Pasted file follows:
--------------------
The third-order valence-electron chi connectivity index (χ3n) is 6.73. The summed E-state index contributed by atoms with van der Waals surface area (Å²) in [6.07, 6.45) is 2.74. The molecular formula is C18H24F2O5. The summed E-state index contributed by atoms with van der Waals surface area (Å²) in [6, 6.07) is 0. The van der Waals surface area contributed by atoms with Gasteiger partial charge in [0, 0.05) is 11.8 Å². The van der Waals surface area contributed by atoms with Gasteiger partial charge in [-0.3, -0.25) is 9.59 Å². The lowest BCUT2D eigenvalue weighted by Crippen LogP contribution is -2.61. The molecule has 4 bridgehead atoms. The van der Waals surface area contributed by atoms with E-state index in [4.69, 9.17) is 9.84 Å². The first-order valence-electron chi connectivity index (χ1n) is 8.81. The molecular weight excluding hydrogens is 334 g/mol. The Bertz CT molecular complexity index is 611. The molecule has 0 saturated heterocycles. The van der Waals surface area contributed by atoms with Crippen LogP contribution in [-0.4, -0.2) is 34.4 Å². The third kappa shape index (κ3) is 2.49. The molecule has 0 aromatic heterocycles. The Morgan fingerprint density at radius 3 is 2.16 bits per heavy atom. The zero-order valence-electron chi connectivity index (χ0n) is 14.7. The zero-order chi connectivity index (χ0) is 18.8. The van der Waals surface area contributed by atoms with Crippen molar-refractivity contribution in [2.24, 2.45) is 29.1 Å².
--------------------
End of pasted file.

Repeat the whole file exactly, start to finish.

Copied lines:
The third-order valence-electron chi connectivity index (χ3n) is 6.73. The summed E-state index contributed by atoms with van der Waals surface area (Å²) in [6.07, 6.45) is 2.74. The molecular formula is C18H24F2O5. The summed E-state index contributed by atoms with van der Waals surface area (Å²) in [6, 6.07) is 0. The van der Waals surface area contributed by atoms with Gasteiger partial charge in [0, 0.05) is 11.8 Å². The van der Waals surface area contributed by atoms with Gasteiger partial charge in [-0.3, -0.25) is 9.59 Å². The lowest BCUT2D eigenvalue weighted by Crippen LogP contribution is -2.61. The molecule has 4 bridgehead atoms. The van der Waals surface area contributed by atoms with E-state index in [4.69, 9.17) is 9.84 Å². The first-order valence-electron chi connectivity index (χ1n) is 8.81. The molecular weight excluding hydrogens is 334 g/mol. The Bertz CT molecular complexity index is 611. The molecule has 0 saturated heterocycles. The van der Waals surface area contributed by atoms with Crippen LogP contribution in [-0.4, -0.2) is 34.4 Å². The third kappa shape index (κ3) is 2.49. The molecule has 0 aromatic heterocycles. The Morgan fingerprint density at radius 3 is 2.16 bits per heavy atom. The zero-order valence-electron chi connectivity index (χ0n) is 14.7. The zero-order chi connectivity index (χ0) is 18.8. The van der Waals surface area contributed by atoms with Crippen molar-refractivity contribution in [2.24, 2.45) is 29.1 Å².